Why Differentiate Science Fiction from Fantasy

The genre labels of Science Fiction and Fantasy (or, for that matter, Detective Fiction, War stories, Westerns, Romance, Pirate stories, or Air Wonder stories) are a convenience for the bookstores and magazine racks, so that the readers have an idea beforehand what kind of story they are spending their beer money on.

The labels should not be used as a blinders, bridle and bit on the imagination of the author, and it is damaging to the imagination so to use them.

Had George Lucas decided to eliminate the psychic powers of his space samurai, or make them drop their laser swords, on the ground that this was insufficiently science fictional and too fantastic, we would have been the poorer for it. Likewise if the Lensmen had never gotten their magical, mind reading talismans from planet Arisia.

But let us not be so bold as to claim the genre labels serve no purpose. If they served no purpose, they would never have been maintained for so many years.

If the reader is in the mood to read a Jules Verne style story, this is different than if he wants to read a William Morris style story.

Part of the appeal, and part of the magic spell of verisimilitude, in a Jules Verne story is treating with make believe inventions and make believe sciences in a consistent way.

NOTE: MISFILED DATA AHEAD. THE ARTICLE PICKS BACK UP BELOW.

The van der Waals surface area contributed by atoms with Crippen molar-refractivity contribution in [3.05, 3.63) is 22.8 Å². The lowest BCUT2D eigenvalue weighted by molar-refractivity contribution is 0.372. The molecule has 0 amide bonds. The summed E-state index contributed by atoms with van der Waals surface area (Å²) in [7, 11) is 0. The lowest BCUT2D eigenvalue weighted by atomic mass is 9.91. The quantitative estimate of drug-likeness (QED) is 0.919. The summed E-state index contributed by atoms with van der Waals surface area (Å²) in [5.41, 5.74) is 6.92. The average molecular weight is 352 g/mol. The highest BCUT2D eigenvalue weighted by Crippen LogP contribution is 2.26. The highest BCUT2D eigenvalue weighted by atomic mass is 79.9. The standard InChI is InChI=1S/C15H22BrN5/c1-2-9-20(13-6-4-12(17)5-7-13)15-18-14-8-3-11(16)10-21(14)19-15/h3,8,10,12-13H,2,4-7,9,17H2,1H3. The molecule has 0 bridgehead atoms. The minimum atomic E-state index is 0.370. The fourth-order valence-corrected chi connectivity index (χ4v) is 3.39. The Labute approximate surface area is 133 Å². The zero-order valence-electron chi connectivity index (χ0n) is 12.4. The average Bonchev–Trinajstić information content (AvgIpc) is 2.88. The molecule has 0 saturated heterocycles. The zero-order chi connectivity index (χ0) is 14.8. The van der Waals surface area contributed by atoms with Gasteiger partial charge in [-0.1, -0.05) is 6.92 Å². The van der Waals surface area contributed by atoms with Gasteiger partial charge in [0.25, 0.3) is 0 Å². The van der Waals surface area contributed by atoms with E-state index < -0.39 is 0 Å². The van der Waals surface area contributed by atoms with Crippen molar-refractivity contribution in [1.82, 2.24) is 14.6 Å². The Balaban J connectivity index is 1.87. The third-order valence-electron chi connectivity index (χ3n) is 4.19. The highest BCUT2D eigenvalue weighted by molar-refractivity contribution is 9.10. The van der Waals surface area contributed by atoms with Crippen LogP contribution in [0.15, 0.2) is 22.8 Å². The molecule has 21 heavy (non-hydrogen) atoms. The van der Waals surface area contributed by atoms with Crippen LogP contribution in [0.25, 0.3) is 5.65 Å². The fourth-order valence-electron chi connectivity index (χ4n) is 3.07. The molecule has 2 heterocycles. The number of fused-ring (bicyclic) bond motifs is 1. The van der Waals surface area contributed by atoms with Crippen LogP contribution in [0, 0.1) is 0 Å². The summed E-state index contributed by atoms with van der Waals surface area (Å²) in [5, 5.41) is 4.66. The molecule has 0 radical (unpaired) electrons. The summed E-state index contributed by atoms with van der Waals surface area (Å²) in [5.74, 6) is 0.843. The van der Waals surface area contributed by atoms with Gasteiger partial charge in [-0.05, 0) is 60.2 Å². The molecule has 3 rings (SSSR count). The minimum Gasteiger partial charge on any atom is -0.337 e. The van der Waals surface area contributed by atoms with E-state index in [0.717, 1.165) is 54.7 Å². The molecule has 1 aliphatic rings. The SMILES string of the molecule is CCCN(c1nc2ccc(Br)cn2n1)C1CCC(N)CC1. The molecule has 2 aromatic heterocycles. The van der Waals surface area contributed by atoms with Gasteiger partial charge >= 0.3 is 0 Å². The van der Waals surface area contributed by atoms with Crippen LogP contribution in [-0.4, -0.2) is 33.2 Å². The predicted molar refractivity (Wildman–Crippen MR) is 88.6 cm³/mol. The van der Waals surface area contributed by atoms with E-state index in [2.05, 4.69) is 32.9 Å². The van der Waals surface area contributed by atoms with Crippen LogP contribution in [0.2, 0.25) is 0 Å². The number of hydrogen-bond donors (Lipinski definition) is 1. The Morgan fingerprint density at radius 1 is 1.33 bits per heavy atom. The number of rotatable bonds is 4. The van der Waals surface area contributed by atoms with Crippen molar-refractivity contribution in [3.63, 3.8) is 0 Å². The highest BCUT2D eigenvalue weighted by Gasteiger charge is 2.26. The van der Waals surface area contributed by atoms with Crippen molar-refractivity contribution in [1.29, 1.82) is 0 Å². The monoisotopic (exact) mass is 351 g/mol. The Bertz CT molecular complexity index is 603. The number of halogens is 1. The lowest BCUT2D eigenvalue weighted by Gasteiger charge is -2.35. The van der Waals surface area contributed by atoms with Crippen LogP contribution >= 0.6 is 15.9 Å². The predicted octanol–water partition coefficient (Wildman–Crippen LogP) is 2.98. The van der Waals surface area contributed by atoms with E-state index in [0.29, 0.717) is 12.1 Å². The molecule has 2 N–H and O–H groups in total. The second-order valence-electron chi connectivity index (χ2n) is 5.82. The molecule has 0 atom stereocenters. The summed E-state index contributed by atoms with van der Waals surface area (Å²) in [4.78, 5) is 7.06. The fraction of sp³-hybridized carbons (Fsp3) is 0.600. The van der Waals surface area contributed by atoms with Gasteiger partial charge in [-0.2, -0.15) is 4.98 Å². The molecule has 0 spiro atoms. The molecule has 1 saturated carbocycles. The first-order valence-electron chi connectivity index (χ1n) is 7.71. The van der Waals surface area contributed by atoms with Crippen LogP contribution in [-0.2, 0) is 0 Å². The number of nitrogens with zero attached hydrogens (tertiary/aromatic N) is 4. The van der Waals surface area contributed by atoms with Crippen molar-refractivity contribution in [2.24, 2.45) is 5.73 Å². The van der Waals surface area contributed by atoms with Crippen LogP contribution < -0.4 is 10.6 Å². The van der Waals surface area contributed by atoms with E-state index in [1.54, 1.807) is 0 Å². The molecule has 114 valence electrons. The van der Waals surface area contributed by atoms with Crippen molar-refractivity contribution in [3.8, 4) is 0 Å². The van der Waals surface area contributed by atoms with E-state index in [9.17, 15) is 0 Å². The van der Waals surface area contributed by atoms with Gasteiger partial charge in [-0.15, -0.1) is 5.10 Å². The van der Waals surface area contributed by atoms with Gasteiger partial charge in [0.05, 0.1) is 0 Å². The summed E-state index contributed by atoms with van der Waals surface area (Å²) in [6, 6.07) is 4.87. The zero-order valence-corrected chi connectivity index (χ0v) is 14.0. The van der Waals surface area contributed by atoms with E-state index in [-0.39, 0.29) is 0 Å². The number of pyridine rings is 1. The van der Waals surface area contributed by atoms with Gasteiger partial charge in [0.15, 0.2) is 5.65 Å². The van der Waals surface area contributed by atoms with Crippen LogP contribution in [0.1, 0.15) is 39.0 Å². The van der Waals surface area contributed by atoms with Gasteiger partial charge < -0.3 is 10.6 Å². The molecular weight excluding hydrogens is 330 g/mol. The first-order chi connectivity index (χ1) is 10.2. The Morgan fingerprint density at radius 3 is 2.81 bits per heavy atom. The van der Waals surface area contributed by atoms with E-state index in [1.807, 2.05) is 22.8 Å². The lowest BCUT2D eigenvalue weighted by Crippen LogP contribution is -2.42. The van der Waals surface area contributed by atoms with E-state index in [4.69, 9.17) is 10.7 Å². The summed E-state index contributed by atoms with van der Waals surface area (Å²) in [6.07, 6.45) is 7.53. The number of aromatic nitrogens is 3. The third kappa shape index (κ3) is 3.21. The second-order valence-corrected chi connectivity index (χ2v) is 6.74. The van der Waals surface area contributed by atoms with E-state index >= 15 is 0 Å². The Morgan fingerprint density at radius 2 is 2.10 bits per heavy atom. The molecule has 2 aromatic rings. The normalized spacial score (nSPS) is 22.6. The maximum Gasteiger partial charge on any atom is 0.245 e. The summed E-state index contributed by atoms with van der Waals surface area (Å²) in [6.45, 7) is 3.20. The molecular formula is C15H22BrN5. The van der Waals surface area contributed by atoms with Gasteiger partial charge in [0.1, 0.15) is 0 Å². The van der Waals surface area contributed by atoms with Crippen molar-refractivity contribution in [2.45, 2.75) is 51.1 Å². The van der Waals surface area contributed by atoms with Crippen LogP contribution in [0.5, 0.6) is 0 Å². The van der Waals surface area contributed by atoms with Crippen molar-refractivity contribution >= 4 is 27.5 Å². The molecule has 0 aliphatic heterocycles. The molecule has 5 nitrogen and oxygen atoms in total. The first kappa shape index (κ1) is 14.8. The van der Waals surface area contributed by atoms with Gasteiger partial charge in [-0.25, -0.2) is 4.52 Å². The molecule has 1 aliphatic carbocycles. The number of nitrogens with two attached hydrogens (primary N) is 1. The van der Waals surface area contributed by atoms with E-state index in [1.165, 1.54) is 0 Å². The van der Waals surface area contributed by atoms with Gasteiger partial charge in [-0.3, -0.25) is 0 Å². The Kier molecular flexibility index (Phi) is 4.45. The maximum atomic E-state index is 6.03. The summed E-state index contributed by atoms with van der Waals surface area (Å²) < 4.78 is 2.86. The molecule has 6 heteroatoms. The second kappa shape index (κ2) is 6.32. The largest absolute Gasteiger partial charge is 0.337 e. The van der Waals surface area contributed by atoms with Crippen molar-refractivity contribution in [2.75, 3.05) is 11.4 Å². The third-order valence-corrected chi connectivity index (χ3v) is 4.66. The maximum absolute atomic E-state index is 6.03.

The reader knows that submersible vessels, heavier than air flying machines, and voyages to the moon are make believe. But the whole point of taking the time and effort for the writer to invent a plausible-sounding way these things might be real, or a plausible-sounding speculation of the side effects, including the effect on society, of what would happen were they real, is that this entertains the reader.

And so the author invents a way to say or imply how the Nautilus, or the Albatross, or the Columbiad Gun works. It does not have to be plausible. We are not engineers, after all. It only needs to sound plausible. That is part of the charm of the work.

More to the point, it is something found in no other type of story, and for which readers are willing to part with their hard earned beer money.

If the tale simply ignores the nuts and bolts of how the implausible gadget works, but dwells on some side effects of how it operates, this is a similar type of appeal.